Category Archives: Righteous Living

Proverbs 31 – Snapshot of an Excellent Woman

Proverbs 31 describes the woman of excellence. The phrase an excellent wife (Pro 31:10; Heb.   אֵשֶׁת־חַיִלesheth chayil) was first used of Ruth, who was described as a woman of excellence (Ruth 3:11, NASB) or a woman of noble character (CSB). Ruth was the great-grandmother of King David, who married Bathsheba, who is perhaps the one who shared her wisdom with her son, King Solomon (Pro 31:1). If this is correct, then it’s possible Bathsheba saw in Ruth a template for the woman of noble character. A study of the book of Ruth reveals she was committed to God and His people (Ruth 1:16-17; 2:11), possessed a strong work ethic (Ruth 2:7, 17), listened to good advice (Ruth 2:8-9; 3:1-6), showed respect to others (Ruth 2:10), cared for the needy (Ruth 2:17-18), sought to marry a noble man (Ruth 3:7-10; 4:13), and was praised for her excellence and love for others (Ruth 3:11; 4:15). Continue reading

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Future Christian Rewards

Christ has secured our salvation through the substitutionary atoning death of Christ who shed His blood at the cross and propitiated every righteous demand the Father has toward us (Rom 3:25). Having trusted Christ as Savior (John 3:16), we now have peace with God (Rom 5:1). However, after salvation, God expects us to learn His Word, live righteously (Tit 2:11-14), and encourage others to do the same (Heb 11:24-25). After the Rapture of the church (1 Thess 4:13-18), all Christians will stand before the judgment seat of Christ to be evaluated for how we lived our lives (2 Cor 5:9-10). This evaluation is not a judgment concerning the Christian’s right to enter heaven as the place of eternal residence, for Christ has secured our salvation and there is no fear of condemnation before God (John 3:18). Rather, it is a judgment concerning eternal rewards for the life we’ve lived in service to Christ (1 Cor 3:10-15). Apparently, we must stay the course in faithfulness, otherwise we run the risk of losing part of our reward (2 John 1:8). Those who learned God’s Word, lived His will, and taught others to do the same, will be called great in the kingdom of heaven. But those believers who disobeyed God’s Word and taught others to disobey as well will be called least in the kingdom of heaven (Matt 5:19). Continue reading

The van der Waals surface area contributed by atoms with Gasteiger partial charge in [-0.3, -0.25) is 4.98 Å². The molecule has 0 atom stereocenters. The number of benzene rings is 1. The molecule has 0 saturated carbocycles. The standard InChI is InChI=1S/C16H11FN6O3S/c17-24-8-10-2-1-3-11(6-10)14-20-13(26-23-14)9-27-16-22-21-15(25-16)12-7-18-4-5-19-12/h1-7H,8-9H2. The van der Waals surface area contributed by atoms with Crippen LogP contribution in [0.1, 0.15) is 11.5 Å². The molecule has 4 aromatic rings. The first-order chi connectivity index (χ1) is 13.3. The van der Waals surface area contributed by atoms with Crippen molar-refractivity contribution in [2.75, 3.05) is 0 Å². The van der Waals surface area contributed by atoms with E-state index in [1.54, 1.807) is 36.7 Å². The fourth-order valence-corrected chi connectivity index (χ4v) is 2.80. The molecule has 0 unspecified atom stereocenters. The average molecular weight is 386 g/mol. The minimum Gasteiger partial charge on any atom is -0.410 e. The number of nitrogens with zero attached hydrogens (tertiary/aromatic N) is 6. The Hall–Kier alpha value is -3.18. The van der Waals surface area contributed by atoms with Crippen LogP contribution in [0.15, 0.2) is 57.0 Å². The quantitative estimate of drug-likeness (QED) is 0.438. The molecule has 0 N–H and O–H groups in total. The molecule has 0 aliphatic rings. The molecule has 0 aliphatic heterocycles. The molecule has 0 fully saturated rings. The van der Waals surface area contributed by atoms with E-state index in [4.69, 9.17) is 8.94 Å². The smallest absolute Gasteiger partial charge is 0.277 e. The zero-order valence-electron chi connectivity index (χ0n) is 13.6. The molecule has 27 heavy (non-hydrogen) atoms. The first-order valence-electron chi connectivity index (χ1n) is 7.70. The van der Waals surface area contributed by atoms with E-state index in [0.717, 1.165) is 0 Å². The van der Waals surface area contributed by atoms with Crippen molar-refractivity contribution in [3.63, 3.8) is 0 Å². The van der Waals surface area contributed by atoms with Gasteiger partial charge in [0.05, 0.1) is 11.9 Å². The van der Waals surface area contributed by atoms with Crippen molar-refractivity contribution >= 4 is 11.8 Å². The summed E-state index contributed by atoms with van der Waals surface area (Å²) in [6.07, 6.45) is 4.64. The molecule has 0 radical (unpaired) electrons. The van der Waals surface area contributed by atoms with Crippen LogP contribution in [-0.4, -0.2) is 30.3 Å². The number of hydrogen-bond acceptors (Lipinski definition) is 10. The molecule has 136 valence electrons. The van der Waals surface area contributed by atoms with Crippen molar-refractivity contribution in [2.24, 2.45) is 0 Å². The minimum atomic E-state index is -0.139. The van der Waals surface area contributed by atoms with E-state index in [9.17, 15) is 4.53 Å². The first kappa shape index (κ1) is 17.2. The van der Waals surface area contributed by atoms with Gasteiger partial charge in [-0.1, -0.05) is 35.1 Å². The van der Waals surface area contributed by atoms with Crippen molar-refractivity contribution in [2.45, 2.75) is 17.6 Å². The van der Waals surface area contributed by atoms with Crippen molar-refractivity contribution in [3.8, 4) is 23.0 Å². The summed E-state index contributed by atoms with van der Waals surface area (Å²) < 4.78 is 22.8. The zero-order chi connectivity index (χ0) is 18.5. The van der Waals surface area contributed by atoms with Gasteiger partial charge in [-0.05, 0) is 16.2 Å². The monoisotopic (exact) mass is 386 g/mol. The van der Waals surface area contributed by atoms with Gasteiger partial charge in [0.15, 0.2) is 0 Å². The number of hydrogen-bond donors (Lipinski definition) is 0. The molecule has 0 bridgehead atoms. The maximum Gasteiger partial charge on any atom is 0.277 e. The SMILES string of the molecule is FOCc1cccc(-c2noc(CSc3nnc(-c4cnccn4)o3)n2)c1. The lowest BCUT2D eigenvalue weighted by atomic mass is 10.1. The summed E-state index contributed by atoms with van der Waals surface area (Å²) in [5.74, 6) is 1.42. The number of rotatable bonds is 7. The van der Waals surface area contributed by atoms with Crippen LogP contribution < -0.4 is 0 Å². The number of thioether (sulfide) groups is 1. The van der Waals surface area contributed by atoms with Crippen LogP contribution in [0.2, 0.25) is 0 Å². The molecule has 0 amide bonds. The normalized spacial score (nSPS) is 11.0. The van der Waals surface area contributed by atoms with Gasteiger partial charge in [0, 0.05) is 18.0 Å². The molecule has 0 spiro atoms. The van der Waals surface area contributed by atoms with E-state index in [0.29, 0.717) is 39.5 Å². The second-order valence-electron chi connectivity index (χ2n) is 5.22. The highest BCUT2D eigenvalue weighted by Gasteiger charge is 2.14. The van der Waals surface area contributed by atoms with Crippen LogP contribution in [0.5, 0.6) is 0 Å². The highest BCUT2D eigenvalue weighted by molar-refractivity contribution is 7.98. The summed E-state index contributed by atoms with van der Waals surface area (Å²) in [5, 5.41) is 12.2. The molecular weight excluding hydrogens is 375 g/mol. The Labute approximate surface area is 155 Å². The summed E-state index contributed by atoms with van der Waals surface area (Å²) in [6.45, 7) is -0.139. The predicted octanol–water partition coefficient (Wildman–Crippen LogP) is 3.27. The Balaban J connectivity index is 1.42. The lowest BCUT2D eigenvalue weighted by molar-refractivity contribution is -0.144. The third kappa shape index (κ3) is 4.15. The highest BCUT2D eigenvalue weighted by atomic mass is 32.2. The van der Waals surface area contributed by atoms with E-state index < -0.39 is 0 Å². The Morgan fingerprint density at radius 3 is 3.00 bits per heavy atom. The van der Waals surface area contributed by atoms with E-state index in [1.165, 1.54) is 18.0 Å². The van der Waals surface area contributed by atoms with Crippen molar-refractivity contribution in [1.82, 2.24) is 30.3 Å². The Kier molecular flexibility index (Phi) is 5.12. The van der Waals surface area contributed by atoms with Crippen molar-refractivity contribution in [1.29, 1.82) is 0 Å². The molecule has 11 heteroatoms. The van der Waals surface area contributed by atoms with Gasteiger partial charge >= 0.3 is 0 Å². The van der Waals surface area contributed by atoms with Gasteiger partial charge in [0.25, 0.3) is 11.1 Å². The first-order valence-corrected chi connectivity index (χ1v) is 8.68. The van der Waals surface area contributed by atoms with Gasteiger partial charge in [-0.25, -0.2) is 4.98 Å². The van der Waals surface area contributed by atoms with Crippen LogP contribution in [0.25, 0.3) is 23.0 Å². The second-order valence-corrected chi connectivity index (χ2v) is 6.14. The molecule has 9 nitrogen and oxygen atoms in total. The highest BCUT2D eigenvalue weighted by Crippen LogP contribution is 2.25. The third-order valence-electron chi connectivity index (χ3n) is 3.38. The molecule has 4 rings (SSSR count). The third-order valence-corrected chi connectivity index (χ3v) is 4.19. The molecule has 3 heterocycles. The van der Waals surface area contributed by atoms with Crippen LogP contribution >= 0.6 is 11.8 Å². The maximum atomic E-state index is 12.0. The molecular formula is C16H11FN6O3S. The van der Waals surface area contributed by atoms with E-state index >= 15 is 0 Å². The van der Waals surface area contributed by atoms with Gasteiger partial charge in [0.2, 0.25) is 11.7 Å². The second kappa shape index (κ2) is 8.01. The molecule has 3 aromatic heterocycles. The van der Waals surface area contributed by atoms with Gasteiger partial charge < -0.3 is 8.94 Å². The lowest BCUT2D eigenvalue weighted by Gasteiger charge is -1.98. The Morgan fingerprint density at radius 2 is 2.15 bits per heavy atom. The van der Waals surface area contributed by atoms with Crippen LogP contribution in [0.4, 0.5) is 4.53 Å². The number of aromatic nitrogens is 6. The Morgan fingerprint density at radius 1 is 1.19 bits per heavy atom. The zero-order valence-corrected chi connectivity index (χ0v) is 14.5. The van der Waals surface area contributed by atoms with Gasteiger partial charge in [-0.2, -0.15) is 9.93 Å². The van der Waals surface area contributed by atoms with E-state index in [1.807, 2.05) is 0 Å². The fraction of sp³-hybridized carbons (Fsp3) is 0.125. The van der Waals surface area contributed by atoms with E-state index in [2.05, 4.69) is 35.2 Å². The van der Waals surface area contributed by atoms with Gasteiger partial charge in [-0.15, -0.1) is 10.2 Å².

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The Life of Faith

Living by faith is the Christian way. God expects us to trust Him at His word, which is plainly understood, believed, and applied. Studying the Bible and applying it to life are comparable to breathing in and breathing out, as both are necessary for living. Much of our mental and social stability depends on how well we know the Word of God and apply it to life. The Lord states, “My righteous one shall live by faith; and if he shrinks back, my soul has no pleasure in him” (Heb 10:38). And we know that “without faith it is impossible to please Him, for he who comes to God must believe that He is and that He is a rewarder of those who seek Him” (Heb 11:6). Continue reading

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God Used Jonah to Change a Culture

God used the preaching of Jonah to change the corrupt culture of Nineveh. Around 760 BC, God sent His prophet, Jonah, to preach a message of judgment to Nineveh, a major city in Assyria. The reason for the message was, as God declared, “their wickedness has come up before Me” (Jon 1:2). As “the Judge of all the earth” (Gen 18:25), God had paid attention to the wickedness of the Ninevites, and the time was near for Him to pour out His wrath. Continue reading

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Improving Culture – A NT Example